Oregon is one of 36 states nationwide reporting high levels of a flu outbreak, according to the U.S. Center for Disease Control. More than 120 Oregonians have been hospitalized for the flu in the week leading up to Christmas.
“It’s just one of those years where the CDC is seeing that this strain of flu is only somewhat covered by the vaccine,” Jennifer Radtke, manager for infection prevention at the University of Tennessee Medical Center in Knoxville, told USA Today. Although “somewhat covered” is a bit of a stretch considering the vaccine is only about 10% effective this year. “They’re seeing that it’s anywhere from 10 to 33 percent effective, so anytime there’s a mismatch between the vaccine and the circulating strain of the flu, you’re going to see more cases.”
Ann Thomas, a public health physician for the Oregon Health Authority, said the flu virus mutates so quickly, it’s a “roll of the dice each year.” Some mutations or subtypes, such as H3N2, are more dangerous, especially for people over the age of 65. And even though the vaccine is ineffective, government agents and health officials recommend getting the flu shot.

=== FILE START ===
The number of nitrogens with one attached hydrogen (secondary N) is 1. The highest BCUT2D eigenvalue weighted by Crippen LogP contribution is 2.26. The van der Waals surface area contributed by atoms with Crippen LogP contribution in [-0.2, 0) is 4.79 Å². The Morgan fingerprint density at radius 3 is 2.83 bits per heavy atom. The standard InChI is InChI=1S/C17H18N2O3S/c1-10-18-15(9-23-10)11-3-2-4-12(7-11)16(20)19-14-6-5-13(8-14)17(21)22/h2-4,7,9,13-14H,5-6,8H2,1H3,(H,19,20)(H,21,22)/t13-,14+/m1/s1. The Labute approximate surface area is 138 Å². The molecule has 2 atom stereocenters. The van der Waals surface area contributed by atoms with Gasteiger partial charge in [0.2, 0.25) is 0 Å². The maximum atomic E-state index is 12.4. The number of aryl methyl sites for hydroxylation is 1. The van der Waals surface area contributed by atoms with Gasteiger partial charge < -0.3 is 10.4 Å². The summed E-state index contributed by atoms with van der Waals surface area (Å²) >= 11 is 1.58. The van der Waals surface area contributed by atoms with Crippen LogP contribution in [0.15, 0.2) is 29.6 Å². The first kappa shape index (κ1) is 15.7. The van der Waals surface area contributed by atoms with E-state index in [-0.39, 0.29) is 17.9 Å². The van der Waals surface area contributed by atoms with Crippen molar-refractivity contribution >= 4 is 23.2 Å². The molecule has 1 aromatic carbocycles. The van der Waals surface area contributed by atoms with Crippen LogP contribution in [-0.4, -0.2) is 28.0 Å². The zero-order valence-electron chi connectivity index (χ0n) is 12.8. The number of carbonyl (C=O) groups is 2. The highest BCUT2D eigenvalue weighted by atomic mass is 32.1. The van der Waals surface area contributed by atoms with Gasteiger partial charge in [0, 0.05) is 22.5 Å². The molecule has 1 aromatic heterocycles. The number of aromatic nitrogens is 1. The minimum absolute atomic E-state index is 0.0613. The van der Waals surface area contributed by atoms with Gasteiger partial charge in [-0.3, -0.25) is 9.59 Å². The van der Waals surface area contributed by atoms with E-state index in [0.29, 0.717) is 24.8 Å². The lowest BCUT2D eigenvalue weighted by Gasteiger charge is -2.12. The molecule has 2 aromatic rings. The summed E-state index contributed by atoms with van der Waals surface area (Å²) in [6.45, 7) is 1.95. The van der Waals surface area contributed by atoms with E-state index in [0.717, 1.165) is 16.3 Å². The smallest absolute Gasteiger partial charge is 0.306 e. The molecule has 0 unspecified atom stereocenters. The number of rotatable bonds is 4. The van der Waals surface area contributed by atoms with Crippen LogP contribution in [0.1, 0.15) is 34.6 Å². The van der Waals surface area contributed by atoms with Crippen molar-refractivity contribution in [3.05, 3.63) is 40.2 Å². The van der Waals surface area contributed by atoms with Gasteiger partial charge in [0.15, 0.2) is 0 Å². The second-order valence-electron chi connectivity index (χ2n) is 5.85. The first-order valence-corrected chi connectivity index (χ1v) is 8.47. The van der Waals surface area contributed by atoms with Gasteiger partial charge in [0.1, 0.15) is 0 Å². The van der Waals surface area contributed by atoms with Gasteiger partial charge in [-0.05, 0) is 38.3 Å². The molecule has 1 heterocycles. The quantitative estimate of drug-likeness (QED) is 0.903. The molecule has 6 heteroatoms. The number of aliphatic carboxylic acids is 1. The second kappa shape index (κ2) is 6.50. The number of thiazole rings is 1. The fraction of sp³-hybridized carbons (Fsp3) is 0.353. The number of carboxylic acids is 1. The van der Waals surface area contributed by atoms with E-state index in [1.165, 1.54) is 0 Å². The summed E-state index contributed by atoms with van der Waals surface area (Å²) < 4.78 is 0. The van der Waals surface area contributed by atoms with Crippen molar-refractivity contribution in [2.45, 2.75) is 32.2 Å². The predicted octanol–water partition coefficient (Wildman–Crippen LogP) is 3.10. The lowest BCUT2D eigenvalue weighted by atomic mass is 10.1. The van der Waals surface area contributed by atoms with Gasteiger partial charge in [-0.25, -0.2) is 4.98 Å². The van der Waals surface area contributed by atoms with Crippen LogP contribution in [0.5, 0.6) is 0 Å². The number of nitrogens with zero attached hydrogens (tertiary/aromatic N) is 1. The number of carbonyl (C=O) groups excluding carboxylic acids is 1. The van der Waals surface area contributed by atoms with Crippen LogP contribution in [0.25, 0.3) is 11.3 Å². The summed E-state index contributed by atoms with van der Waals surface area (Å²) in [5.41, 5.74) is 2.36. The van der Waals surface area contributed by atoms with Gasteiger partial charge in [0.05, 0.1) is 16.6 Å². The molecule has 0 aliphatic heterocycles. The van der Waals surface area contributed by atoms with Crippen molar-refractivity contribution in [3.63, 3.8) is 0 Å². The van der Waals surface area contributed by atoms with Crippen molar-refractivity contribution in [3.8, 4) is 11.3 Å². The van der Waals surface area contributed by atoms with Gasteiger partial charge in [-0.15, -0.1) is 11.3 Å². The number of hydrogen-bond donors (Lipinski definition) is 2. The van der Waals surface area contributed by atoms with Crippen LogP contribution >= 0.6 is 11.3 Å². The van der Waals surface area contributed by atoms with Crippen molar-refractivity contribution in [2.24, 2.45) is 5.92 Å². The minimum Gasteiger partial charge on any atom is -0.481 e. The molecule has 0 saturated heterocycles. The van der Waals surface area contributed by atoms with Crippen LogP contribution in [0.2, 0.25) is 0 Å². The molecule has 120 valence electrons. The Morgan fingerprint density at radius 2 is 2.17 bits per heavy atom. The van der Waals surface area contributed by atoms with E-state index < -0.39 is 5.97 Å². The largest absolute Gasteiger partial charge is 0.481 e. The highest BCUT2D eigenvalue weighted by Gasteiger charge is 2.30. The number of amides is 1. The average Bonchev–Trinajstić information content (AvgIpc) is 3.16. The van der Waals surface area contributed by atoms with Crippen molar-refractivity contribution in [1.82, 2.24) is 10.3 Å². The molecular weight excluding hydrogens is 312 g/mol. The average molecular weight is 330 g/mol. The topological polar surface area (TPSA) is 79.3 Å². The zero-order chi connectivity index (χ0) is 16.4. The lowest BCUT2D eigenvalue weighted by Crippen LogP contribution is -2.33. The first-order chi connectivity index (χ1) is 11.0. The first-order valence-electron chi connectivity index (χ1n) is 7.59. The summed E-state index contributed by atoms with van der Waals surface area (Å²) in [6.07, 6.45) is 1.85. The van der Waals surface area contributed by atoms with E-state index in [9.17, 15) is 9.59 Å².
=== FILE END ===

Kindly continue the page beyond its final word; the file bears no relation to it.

Last year was Oregon’s worst year on record for the number of hospitalizations, she said. This year appears to be on the same track. As of December 29, 335 cases of influenza-related hospitalizations in the Portland tri-county area alone were reported by the state for the 2017-18 season, Thomas said.
Salem Health’s Infection Prevention Manager Julie Koch said about 25 percent of patients in the region tested for flu showed positive. Koch said they are seeing both of flu types A and B this year. Both are “protected” against in this year’s shot, as well as flu A(H3), which seems to be predominant at this time.
But there is evidence to suggest that the flu shot actually increases the chance of getting sick.
So should you get the shot? Doctors and the government will tell you that you still need to be vaccinated against the flu every year. But Mike Adams, the Health Ranger, says that getting an annual flu shot is “all a big lie from the vaccine industry.”
Washington state has reported 20 lab-confirmed influenza-related deaths for the 2017-2018 season, as of December 23, and Idaho has seen more flu-related deaths at this point in the season than at the same time in the previous seven seasons. Every year, influenza contributes to an estimated 36,000 deaths in the United States, along with more than 200,000 hospitalizations.